We first fused the split Mfp5 fragments to the termini of a 16-repeat of artificially-designed amyloid-silk protein 16xFGA (Fig. 2a)10. The resulting fusion protein, namely NM-16xFGA-CM, was expressed and purified as a soluble protein in denaturing or acidic aqueous solutions (Supplementary Figure 1). NM-16xFGA-CM is also highly soluble in HFIP (up to 30% w/v) as HFIP acts as a good H-bond donor, thus a concentrated protein dope can be readily prepared and remains stable (without precipitation or aggregation). Protein dope was protruded into an 95% methanol bath, which effectively removed HFIP and promoted non-covalent interactions between Mfp5 fragments (Fig. 1)24,25. Fibers produced from this procedure were compared to fibers made of the 16xFGA protein10. Optical microscopy and scanning electron microscopy (SEM) revealed that the NM-16xFGA-CM fibers had regular cylindrical shapes and consistent diameters of 19 ± 0.70 µm (Fig. 2b, c). Standard tensile tests showed that btMfp5 fusion has enhanced both fiber strength and toughness. The ultimate tensile strength increased by 77% from 230 ± 34 MPa of 16xFGA fibers10 to 406 ± 36 MPa of NM-16xFGA-CM fibers, and toughness increased by 100% from 59 ± 17 MJ*m−3 of 16xFGA fibers to 118 ± 21 MJ*m−3 of NM-16xFGA-CM fibers (Fig. 2d–g, Supplementary Figure 2, Supplementary Table 2)10. Mechanical enhancement on recombinant silk fibers was observed when globular terminal domains of spidroins were fused to a minimal repetitive domain (2 repeats)14,26. Here we have shown that bi-terminal fusion of the intrinsically disordered self-interacting Mfp5 fragments, which have significantly different structure and sequence than silk terminal domains, can also enhance fiber mechanical properties. Our result thus highlighted the potential of engineering strong fiber materials from the vast protein sequence space.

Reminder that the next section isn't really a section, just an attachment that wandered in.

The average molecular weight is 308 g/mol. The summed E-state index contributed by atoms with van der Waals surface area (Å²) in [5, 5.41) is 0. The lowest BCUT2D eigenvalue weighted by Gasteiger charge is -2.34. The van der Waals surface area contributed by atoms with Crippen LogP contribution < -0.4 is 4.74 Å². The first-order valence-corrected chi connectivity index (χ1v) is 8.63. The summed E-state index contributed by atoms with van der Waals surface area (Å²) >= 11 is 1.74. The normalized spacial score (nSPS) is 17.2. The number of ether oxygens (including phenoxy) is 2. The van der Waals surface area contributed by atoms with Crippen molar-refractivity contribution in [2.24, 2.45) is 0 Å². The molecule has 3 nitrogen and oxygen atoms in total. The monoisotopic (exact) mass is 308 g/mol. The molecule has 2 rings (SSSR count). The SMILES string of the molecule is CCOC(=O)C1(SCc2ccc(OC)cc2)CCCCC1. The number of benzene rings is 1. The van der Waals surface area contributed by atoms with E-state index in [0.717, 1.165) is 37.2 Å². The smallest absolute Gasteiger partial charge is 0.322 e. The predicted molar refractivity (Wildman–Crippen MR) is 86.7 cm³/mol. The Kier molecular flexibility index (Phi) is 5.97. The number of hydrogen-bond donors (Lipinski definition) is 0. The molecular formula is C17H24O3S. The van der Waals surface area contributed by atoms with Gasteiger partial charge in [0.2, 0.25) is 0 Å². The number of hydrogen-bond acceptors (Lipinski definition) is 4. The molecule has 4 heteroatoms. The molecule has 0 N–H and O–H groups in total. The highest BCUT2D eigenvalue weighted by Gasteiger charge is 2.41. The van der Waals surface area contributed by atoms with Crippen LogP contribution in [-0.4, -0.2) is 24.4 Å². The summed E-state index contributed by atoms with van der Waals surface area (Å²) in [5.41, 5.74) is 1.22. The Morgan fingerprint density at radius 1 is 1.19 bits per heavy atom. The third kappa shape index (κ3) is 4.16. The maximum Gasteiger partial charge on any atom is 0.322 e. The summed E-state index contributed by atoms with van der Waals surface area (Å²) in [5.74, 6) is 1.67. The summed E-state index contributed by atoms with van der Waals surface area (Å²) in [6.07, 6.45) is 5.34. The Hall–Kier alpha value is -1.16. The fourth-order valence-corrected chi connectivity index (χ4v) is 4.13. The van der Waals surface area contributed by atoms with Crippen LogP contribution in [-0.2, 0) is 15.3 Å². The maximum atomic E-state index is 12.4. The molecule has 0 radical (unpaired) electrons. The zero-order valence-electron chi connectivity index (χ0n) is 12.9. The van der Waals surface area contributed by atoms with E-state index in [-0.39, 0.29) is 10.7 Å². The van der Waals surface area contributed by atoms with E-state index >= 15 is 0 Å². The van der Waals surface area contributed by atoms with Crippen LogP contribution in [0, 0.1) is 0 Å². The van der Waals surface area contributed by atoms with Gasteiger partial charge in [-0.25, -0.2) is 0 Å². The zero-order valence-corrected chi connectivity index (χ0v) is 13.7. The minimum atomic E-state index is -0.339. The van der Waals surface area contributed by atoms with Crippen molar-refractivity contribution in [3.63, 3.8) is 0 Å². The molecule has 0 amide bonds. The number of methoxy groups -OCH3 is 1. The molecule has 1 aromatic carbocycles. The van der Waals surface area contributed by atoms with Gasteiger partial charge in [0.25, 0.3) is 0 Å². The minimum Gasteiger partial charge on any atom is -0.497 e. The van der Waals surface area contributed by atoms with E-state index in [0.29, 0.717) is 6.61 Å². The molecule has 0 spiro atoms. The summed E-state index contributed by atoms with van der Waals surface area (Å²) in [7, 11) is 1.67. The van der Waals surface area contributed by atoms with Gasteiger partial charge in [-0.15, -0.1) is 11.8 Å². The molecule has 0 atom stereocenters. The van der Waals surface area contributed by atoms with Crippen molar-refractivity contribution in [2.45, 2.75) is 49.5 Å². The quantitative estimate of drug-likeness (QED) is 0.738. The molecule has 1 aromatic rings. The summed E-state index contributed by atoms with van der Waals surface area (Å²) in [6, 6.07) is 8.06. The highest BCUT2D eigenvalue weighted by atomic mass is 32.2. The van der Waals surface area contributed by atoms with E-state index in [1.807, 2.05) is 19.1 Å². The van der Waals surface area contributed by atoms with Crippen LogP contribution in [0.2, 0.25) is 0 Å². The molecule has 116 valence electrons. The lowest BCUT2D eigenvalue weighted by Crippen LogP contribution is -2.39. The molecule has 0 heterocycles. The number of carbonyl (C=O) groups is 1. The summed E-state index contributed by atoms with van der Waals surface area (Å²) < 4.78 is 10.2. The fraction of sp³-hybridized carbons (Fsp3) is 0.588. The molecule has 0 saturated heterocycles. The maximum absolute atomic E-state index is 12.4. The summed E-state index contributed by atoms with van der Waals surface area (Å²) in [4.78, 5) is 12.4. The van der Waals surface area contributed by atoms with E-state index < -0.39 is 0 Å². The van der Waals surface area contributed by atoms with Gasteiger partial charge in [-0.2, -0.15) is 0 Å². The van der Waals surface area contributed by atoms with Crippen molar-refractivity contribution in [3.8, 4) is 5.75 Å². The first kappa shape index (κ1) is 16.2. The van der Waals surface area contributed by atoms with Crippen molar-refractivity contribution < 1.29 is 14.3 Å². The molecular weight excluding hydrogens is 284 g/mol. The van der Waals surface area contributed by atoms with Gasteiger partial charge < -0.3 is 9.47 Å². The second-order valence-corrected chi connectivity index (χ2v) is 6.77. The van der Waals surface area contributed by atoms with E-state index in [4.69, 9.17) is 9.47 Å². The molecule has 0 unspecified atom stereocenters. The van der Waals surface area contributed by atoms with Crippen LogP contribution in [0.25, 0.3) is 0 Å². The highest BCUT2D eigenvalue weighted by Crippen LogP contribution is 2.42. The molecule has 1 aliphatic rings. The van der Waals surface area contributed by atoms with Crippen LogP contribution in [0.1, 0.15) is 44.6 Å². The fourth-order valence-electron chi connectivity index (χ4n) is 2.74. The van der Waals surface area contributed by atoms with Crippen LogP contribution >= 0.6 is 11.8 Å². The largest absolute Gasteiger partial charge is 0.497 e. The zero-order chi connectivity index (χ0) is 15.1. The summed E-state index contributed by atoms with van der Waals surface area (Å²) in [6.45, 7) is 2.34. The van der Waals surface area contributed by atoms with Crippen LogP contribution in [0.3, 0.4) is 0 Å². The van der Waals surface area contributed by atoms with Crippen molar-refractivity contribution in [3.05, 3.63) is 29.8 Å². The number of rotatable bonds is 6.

Fig. 2: Mechanical properties and polarized Raman spectra of 16xFGA and NM-16xFGA-CM fibers.
figure 2

a Crystal structures of self-assembled FGAILSS (PDB ID: 5E61) in the cross-β form. b Optical microscopy image of NM-16xFGA-CM fiber. The scale bar in the image was 20 μm. c SEM image of NM-16xFGA-CM fiber. The scale bar in the image was 5 μm. df Ultimate tensile strength (d, ****p = 1.6 × 10−9), breaking strain (e, *p = 1.1 × 10−2) and toughness (f, ****p = 2.0 × 10−6) of 16xFGA and NM-16xFGA-CM fibers, two-tailed unpaired t-test. g Representative stress-strain curves of 16xFGA and NM-16xFGA-CM fibers. hj Polarized Raman spectra of 16xFGA (h) and NM-16xFGA-CM fibers (i), and peak intensity ratio at 1670 cm−1 of the two fibers (j, ***p = 1.6 × 10−4), two-tailed unpaired t-test. Data are presented as mean values ± standard deviations. Error bars represent standard deviation. 16xFGA mechanical data reproduced from previous publication (reproduced with permission10, Copyright 2021 American Chemical Society) serve as a comparison. For all mechanical data, n = 10 independent tensile test measurements; for peak intensity ratio, n = 3 ratios of a pair of peak intensity at 1670 cm−1 from independently acquired Raman spectra on the IXX and the IZZ directions. Details of source data and statistical analyses are provided in the Source Data file.

btMfp5 fusion promotes the alignment of β-sheets along fiber axis